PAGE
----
All told, once again, a fine, fine time.     Thanks to all who made it so.    Onward we go.

steel never tasted so good

I recently talked to Hans, Leftbank’s superintendent, and he told me a fabulous story of steel recycling that i want to share…

All of the steel removed from Leftbank during the renovation – all 6-8 tons of it – was recycled by D&R Salvage, a husband and wife team. The husband – Ronny – is a recovering drug addict, which no doubt affects the way he lives and works.

Dring their time with Leftbank, Ronny and his wife would pull up to the building in their truck and load it up with steel to sell. They kept only as much money from the steel as they needed to live, using the rest of the money to make meals that they drove around in their truck and handed out to Portland’s homeless.

Hans told me that they recycled every possible piece of steel from the building, right down to the wire backing of the lathe and plaster that they would beat until all the plaster was removed.

This is another example of how present and thoughtful the people working here have been during the process of creating Leftbank. At the risk of sounding sugary, it’s really an honor to be here. This experience has reminded me several times to stop for a minute, take a breath, and figure out the best way to get something done that puts people first…

the social life, 2008.

looking back across the rich and varied days of the last year, it’s a bit overwhelming to think of all that has transpired..     at the heart of everything is the birth of the Leftbank Project.   While it’s damn near impossible to pin down exactly when it happened, it’s not hard at all to know that it has.   Some might argue it was born through the events it hosted, and others might suggest it was when the first folks from the outside joined in.   Still others will suggest it was most deeply connected with the physical transformation of these wonderful, formerly derelict buildings… regardless, it was quite a year.    For a look back, get cozy and read on..  We’ll be doing a series of these lil’ retrospectives over the next few weeks, starting with this look at the year in events…

that is, EVENTS!
the T:BA festival, Oregon Manifest, the city’s most happening NewYearsEve party..  for a building not yet even officially ‘open’, leftbank’s arrival as a place for happenings was rather auspicious.   Honestly, Even though Leftbank’s been conceived as a place to gather people from the very start, even the most ardent believers amoung us were a bit suprised at this… The fun began in the midst of our so-called indian summer, as we opened our doors to a mellow mob of marchers holding signs that said Nothing high above their head.    It was a reenactment of Anna Halprin’s ‘Blank Placard Happening’- a playfully austere initiation of the 10 days of performance and festivity that is Pica’s T:BA festival.   As home to the WORKS, the late nite hub and spiritual center of the festival, Leftbank saw literally thousands of creative luminaries and revelers gather within its grand, raw space.   And so, the beginning began.       Just a few weeks later came Oregon Manifest, and with it the most righteous collection of handbuilt bikes and bike people on the planet.    It marked the first use of Leftbank’s Greenroom  event space and also brought the opportunity to host what was likely the most raucus bike party of the year, the Rapha Roller Race.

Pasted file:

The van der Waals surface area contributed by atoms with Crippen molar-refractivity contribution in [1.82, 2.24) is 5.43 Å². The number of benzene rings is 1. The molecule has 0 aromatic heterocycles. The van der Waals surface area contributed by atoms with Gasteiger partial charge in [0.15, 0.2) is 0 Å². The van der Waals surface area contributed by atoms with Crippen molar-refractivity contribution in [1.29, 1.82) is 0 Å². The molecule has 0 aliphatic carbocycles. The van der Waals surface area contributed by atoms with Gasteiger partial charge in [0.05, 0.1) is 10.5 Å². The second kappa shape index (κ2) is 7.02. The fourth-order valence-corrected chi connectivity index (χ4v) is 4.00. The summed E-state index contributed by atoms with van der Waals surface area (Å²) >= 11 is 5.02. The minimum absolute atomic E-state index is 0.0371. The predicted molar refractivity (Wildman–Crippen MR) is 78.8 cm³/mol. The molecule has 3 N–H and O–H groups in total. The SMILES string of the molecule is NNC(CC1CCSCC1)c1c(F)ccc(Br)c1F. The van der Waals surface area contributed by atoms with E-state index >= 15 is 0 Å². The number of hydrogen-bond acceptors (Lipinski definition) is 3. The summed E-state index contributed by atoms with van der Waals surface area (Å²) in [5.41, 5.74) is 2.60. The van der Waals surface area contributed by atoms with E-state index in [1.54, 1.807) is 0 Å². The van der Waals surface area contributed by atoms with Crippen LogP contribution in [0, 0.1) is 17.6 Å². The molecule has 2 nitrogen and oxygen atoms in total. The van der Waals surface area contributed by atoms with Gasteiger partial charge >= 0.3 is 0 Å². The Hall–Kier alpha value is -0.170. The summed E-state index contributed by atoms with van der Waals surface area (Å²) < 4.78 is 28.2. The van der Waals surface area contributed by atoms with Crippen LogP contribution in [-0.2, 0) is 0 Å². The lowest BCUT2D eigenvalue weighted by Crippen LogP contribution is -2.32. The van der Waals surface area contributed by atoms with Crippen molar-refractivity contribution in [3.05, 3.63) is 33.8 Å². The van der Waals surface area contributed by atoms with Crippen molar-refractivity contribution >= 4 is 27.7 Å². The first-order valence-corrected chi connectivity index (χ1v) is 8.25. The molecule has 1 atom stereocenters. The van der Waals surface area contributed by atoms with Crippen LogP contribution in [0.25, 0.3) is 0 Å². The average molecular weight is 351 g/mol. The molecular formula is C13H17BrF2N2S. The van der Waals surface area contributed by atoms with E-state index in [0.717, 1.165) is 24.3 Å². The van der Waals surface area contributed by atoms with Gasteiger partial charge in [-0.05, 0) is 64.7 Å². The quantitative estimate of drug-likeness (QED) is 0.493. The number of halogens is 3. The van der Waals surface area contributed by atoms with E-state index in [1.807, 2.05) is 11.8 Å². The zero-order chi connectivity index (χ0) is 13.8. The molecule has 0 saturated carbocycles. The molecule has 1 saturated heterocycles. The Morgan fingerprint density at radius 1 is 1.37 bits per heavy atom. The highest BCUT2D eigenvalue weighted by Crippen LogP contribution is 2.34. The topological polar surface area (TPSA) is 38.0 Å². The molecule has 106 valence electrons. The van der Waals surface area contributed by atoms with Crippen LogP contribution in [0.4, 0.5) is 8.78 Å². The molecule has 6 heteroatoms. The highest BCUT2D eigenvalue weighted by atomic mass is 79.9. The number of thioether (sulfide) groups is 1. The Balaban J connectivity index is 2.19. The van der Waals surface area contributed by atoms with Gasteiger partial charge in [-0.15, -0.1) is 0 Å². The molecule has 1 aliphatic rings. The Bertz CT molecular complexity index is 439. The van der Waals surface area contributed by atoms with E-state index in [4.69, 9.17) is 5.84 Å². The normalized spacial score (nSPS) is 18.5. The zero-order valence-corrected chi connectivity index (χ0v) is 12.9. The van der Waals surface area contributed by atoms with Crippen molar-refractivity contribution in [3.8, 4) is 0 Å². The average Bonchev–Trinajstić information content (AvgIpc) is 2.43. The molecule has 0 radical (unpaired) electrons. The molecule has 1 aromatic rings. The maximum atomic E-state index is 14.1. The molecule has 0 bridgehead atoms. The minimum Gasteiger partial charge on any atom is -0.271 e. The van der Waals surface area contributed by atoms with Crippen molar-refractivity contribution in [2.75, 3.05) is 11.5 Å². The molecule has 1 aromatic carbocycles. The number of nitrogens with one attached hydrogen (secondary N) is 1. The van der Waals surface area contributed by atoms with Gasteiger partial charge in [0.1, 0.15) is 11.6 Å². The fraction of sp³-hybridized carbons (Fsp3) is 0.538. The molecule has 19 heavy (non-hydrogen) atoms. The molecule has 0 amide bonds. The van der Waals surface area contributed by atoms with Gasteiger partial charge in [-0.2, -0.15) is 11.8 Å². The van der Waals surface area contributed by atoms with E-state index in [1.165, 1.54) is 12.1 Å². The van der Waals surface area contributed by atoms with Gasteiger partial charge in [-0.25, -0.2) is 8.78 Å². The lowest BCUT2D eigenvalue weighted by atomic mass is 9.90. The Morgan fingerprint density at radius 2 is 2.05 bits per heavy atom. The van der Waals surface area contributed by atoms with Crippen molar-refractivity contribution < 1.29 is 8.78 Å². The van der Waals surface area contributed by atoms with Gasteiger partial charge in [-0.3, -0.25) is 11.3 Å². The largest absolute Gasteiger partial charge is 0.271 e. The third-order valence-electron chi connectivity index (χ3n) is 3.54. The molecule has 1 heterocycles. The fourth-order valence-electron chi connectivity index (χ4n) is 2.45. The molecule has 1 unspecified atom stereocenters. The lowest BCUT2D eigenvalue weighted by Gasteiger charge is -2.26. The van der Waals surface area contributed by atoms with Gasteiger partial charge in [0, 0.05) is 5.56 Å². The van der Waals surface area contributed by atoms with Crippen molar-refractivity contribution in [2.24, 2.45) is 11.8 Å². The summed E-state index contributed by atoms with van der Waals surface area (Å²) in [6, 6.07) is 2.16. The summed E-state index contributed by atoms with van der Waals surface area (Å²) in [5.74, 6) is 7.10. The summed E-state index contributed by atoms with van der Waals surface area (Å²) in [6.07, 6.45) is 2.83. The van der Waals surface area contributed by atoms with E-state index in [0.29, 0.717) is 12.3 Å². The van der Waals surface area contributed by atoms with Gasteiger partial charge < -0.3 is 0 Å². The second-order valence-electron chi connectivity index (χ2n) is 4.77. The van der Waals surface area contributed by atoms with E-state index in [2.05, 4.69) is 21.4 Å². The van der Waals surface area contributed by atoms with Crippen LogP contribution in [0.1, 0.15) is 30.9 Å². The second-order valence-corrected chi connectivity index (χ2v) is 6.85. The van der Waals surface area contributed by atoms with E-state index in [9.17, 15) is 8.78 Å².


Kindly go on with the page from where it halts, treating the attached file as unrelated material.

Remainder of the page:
RAPHA Cross Roller Race – Oregon Manifest 2008 from RAPHA on Vimeo.

Meanwhile, downstairs in the garage, the people from pica were preparing for a month long gallery exhibition and yet another party of their own, this one celebrating one of their greatest patrons, Leslie Durst.  This event, called ‘The Butterfly Effect’, gathered some 120 works she has commissioned through pica over the last many years, and also inspired a series of performances Cloud Eye Control’s latest piece, “Under Polaris”.

Under Polaris-fixed from citrusink on Vimeo.

And so this way the fall tumbled on and more events came with it.. Including the IPRC’s annual Text Ball, a holiday party for our good neighbors, the Trailblazers, and in the spirit of the historic, often mind numbing and seemingly endless election season, Ralph Nader stopped by, too.   His occasion was a fundraiser for his presidential run, and while there’s no shortage of excitement around here for Barack Obama’s movement, it was a welcome opportunity to step outside of it all and discuss once more what the words democracy and citizenship truly mean.

As the year wound down, we couldn’t have closed out without a proper nightcap.. and proper it was when Stylus503 and Leftbank pioneers, Chychele,  conspired to create “Rare Magic”, the most smashing and stylish get down of Portland’s NewYears.   It channeled the boppin ghosts of the building’s jazz club past, and ushered in the new year with fine drinks, fine people, and the finest grooves from DJ Beyonda, Rev Shines, and Leroy Trenton.     All said, ’twas a damned fine time.